Katie Lou Samuelson may have spoken this family reunion into existence — by accident.

With the Seattle Storm on the East Coast to play the New York Liberty, and an open spot on the roster, the team was looking for a player to pick up for the rest of the season. Katie Lou Samuelson had someone in mind.

“I was just kind of making comments about it,” she said. “Not in the sense of, ‘Karlie (Samuelson)’s seven-day (contract) is over, she needs a team,’ literally nothing like that was the plan. I was just saying those things, and then I think through word of mouth, people hearing that, then all of a sudden I heard from a couple people, ‘Hey, we’re seeing if your sister might work out.’”

On Monday, the Storm announced it had signed Karlie Samuelson to a contract for the remainder of the season, reuniting the former Los Angeles Sparks guard with her sister, Seattle forward Katie Lou Samuelson, for the first time in the WNBA. Coach Noelle Quinn said the team was looking for an experienced player who will learn the team’s system quickly, something they think they’ve found with Karlie. 

Katie Lou Samuelson hits a shot with no time left, and from near midcourt, to end the third quarter against Las Vegas, May 18, 2021, in Everett. (Dean Rutz / The Seattle Times)

“I can tell that she had some conversations with her sister, or she just got in her playbook and is a natural basketball player,” Quinn said. “It was good to see her picking up on things right away and just going hard and bringing energy, and just having confidence in what she’s doing. 

“Obviously, we know she’s a very good shooter so that’s a plus.”

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It’s not the first time the sisters have played together, though. The Samuelsons starred at Mater Dei High School in Southern California, before separating in college with Karlie heading to Stanford and Katie Lou committing to the University of Connecticut. Following prestigious college careers, the pair briefly spent training camp together with the Dallas Wings in 2020, but Karlie was released right before the beginning of the season. 

While a Samuelson reunion didn’t happen in the WNBA that season, the sisters did join forces in Spain. Karlie signed for Perfumerias Avenida in 2019, and the duo helped lead their team to the 2020-21 Spanish League title and finished as the runners-up in the EuroLeague.

So when Karlie’s seven-day contract with the Los Angeles Sparks wasn’t renewed following the activation of Chiney Ogwumike, she jumped at the chance to join her sister in the Pacific Northwest. The fact that the Sparks were also road tripping on the East Coast at the time helped, too.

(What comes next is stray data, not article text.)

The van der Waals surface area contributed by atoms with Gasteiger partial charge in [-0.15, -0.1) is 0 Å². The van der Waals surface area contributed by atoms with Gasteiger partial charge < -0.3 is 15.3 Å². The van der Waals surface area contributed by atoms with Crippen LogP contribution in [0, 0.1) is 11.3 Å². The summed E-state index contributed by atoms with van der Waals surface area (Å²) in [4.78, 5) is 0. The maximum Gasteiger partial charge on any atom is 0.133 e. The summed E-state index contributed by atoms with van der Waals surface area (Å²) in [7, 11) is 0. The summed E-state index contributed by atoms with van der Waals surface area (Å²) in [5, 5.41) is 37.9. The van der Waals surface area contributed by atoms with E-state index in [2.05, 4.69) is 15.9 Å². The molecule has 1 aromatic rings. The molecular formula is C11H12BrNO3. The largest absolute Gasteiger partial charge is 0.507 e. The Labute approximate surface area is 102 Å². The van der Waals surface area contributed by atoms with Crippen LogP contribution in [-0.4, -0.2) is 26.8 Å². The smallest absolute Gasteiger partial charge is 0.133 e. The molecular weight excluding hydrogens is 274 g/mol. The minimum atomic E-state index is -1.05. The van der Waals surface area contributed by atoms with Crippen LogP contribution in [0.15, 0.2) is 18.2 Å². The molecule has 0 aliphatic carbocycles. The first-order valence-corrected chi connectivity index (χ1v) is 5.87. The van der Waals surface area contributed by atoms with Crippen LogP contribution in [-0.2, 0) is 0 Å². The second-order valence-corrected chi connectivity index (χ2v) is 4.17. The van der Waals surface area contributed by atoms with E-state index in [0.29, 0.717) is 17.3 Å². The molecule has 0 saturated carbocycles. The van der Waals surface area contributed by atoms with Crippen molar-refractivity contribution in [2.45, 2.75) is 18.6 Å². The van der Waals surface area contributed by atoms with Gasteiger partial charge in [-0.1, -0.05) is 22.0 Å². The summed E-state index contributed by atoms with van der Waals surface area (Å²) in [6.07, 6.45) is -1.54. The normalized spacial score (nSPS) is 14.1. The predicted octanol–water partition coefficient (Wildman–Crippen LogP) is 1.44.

“It kind of worked out super perfectly,” Karlie said. “It’s definitely crazy.”

Karlie Samuelson appeared in 11 games for Los Angeles this season, starting three times. She averaged 3.8 points and 2.3 rebounds per game while shooting 38.2% from the field and 47.8% from three-point range. She’s also averaging career-highs in assists (0.8) and steals (0.3) per game. 

Los Angeles Sparks forward Karlie Samuelson, right, is defended by Washington Mystics forward Theresa Plaisance during a game, June 24, 2021, in Los Angeles. (Marcio Jose Sanchez / AP)

However, Quinn hopes Karlie Sameulson’s impact goes beyond just her stats on the court. Seattle’s head coach also thinks the move will help Katie Lou. She emerged as the team’s starting small forward in her first season with the Storm, has been inconsistent at times and has occasionally looked isolated on offense.

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Quinn thinks keeping her comfortable will help continue Katie Lou’s development. 

“We always talk about Katie Lou, her ability to help us and always making sure she’s feeling good, feeling confident, feeling in a good space,” Quinn said. “I think having that comfort with a family member — her sister —  but also someone who can push her. If you look at that matchup with LA, Karlie went at (Katie Lou), no prisoners. So maybe to get that good push, that good confidence, that good uplifting, she can feel it on a day-to-day basis with Karlie being here.”

Karlie Samuelson replaces another Stanford alum, Kiana Williams, on the Storm roster. The No. 18 overall pick in the 2021 WNBA draft, her seven-day contract expired Saturday, and an ankle injury prevented the Storm from extending her despite praise from Quinn.

Williams appeared in eight games for Seattle this season.

“Kiana’s done an amazing job for us, being a rookie in a new setting,” Quinn said. “She handled being a professional well but with her injury, it kind of put us in a tough spot.”

Karlie Samuelson has a chance to make her debut on Friday, as the Storm welcome the Chicago Sky to Angel of the Winds Arena after going 2-3 during its five-game road trip. The game also gives Seattle a chance for revenge, as Chicago beat a depleted Storm team in an overtime thriller to restart the WNBA season on Aug. 15. Tipoff is scheduled for 7 p.m.